Courtesy of the artist
Usher. Courtesy of the artist
Maybe it was Whitney Houston's death. Maybe it's the return of the televised singing competitions – and the caliber of the singers on The Voice. Adele's diaphragm won't quit. It's certainly helped that R&B songs that have been creeping onto radio since the fall are getting video releases now. Maybe we just really missed Usher.
Whatever the reason, we at The Record are noticing a rush on vocal-heavy, gospel-rooted, grown and sexy slow jams this winter. And this is not the PBR&B, mixtape soul of last summer. These new songs and performances aren't afraid of the sweat. They come from the far ends of the R&B spectrum; they're either full-barreled, vein-popping belters or pillow talk murmurers. Singing and sanging.
The point is vocal performance.
Usher feints toward some Bruno Mars-type modulations here and there on "Climax," but he's mostly sticking with the poised, barely bluesed falsetto that made "Love in This Club" and "Lovers & Friends" dark horse house party tracks. Sure, Diplo, the producer, does dance and electronic, but for "Climax" he wisely follows the blueprint Lil Jon laid down: build a clubish track, then strip the tension out when Usher looses those high notes. Make it sound like you and Usher are all alone together.
Brandy and Monica, who, like Usher, have been making R&B hits since they were teenagers in the late 1990s, team up for a rematch of "The Boy Is Mine." Here they're on the same side and they're a little more grown up. The accoutrement certainly is; the styling on the video, from the gowns to the vehicles, is luxe. Maybe so luxe it distracts from the chesty alto Brandy's working and the perfectly calibrated runs Monica lays down.
Speaking of runs — Anthony Evans' performance on last week's episode of The Voice. Christina Aguilera made a big mistake with that one, pitting two huge gospel talents against each other, knowing she'd lose one of them. Evans would dominate any other singing competition show with one hand tied behind his back. When he just went for it (at 2:15 in the video) he turned that studio out. I'm not sure Alicia Keys has a claim to "If I Ain't Got You" anymore. Even if he's off the show, Evans kick-started a crossover career right there.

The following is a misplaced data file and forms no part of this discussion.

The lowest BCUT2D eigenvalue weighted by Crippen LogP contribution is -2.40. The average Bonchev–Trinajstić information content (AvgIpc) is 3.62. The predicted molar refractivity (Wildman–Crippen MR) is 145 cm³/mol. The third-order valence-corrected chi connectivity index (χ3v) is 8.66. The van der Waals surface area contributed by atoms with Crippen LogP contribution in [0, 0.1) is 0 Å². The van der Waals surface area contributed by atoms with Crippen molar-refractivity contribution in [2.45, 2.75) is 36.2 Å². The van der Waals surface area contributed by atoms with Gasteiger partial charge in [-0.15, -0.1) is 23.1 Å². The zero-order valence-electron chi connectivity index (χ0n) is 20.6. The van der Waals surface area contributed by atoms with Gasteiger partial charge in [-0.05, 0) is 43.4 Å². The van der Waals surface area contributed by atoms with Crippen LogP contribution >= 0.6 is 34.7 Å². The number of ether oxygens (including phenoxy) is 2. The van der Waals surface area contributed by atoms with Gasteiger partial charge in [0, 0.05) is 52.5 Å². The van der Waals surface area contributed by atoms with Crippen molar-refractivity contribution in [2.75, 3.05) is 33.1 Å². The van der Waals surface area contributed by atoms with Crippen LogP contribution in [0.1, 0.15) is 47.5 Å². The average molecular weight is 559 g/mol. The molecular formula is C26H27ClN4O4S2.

In a much more unlikely career move, Bobby Womack came back from nowhere this week. Yes, he was huge, but aside from a Mariah Carey namecheck (in related news, she's back!) and a guest vocal on a Gorillaz track two years ago, he hasn't been a headline in a minute. Damon Albarn must have stayed in touch since he produced this song with Womack's new label head Richard Russell. But why? Womack sounds like he was recorded continents away and decades ago from the instrumental. His voice sounds phenomenal, hearty and creased and well-oiled. The production sounds stodgy.
To my mind we owe Whitney for this moment in R&B, or at least the way I'm hearing it. We were spoiled by her isolated vocal for "How Will I Know" that went all over the Internet last month. The chance to listen around and behind the fact of the phrases she shaped and find the song in negative space. To hear the effort, the catch, the physicality of the creation. To sit quietly inside the notes. I wish I could hear all of these performances like that — get everything inessential out of the way and let the singer go to work.